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Roundtable in Düsseldorf with Prof. Dr. Michael Hüther

Professor Dr. Michael Hüther, Director of the German Economic Institute (IW): "Given the increasing competition of the systems, only a united Europe stands a chance.”

At the Industrie-Club Düsseldorf, the Director of the IW discussed the European Central Bank’s monetary policy with chairmen of the boards of banks and insurance companies. Professor Hüther gave a very pragmatic answer to the headline question of the event, “Is the ECB’s policy still appropriate in the current environment?” Looking at the past, his answer was yes; for the present and future, however, he took a more critical view.

In his statements, Professor Hüther made it clear that reforming the euro area once again required groundbreaking political decisions. In his opinion, times had become harder. With Donald Trump’s presidency, the transatlantic relationship had started to crumble and the Chinese were challenging Europe with their authoritarian economic model. Given this “increasing competition of the systems”, only a united Europe stood a chance. Professor Hüther advocated a long-term European investment program to drive infrastructure and digital transformation forward. The ECB’s monetary policy was occasionally in danger of being influenced by politics and owing to the banking and sovereign debt crisis was working to a limited extent only, he argued. For instance, cleaning up their balance sheets currently still had a higher priority for banks than granting loans, while companies were putting cleaning up their balance sheets before making new investments. “Low financing costs lead to low cost pressure in indebted companies,” explained Professor Hüther. A normalization of these “transmission channels”, however, was being forced by the growth path of the euro area which should lead to a rise in inflation.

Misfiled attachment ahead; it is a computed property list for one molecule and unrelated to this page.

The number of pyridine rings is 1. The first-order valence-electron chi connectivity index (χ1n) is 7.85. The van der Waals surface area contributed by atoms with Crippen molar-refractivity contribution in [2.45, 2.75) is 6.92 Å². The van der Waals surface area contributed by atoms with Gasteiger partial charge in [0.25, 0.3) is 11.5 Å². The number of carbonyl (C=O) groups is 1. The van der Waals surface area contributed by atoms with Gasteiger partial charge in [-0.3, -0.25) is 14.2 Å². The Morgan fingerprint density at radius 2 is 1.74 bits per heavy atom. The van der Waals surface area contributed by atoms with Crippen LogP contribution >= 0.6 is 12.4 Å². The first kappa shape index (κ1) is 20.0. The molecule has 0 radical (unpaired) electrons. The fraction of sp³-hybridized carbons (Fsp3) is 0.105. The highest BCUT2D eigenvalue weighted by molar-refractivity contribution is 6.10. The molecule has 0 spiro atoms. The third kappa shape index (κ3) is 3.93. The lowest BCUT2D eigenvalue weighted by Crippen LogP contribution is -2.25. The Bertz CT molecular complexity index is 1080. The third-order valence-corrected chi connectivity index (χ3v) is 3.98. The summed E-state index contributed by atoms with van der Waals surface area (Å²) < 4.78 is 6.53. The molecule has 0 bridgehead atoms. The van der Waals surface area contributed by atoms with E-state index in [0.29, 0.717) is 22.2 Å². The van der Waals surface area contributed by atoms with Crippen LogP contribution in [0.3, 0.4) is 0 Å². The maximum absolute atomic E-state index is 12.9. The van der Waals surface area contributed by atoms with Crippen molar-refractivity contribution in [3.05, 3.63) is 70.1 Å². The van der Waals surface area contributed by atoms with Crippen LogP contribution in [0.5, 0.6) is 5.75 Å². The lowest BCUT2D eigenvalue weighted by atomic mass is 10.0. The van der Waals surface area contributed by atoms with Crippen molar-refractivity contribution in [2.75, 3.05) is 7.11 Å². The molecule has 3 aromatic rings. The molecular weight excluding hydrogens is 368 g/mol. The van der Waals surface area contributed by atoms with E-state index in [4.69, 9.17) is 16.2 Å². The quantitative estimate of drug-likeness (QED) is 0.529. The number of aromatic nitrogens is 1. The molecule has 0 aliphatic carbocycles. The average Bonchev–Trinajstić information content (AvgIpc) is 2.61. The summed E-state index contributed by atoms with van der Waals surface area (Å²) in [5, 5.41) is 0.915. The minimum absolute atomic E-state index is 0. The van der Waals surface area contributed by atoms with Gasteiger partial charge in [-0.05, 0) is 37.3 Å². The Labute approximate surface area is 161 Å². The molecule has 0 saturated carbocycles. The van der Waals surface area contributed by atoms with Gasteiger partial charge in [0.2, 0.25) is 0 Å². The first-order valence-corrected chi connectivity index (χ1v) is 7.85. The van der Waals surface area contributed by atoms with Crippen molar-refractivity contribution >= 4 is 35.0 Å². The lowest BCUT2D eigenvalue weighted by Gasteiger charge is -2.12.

During the lively discussion, the “nonsense of the Brexit vote” and Germany as a center for banks and insurance companies were other important topics. The participants called upon politicians to strengthen the “proven 3-pillar model of the banking industry” by supporting banks and savings banks in order to “unchain” them from overly tight regulatory and consumer protection requirements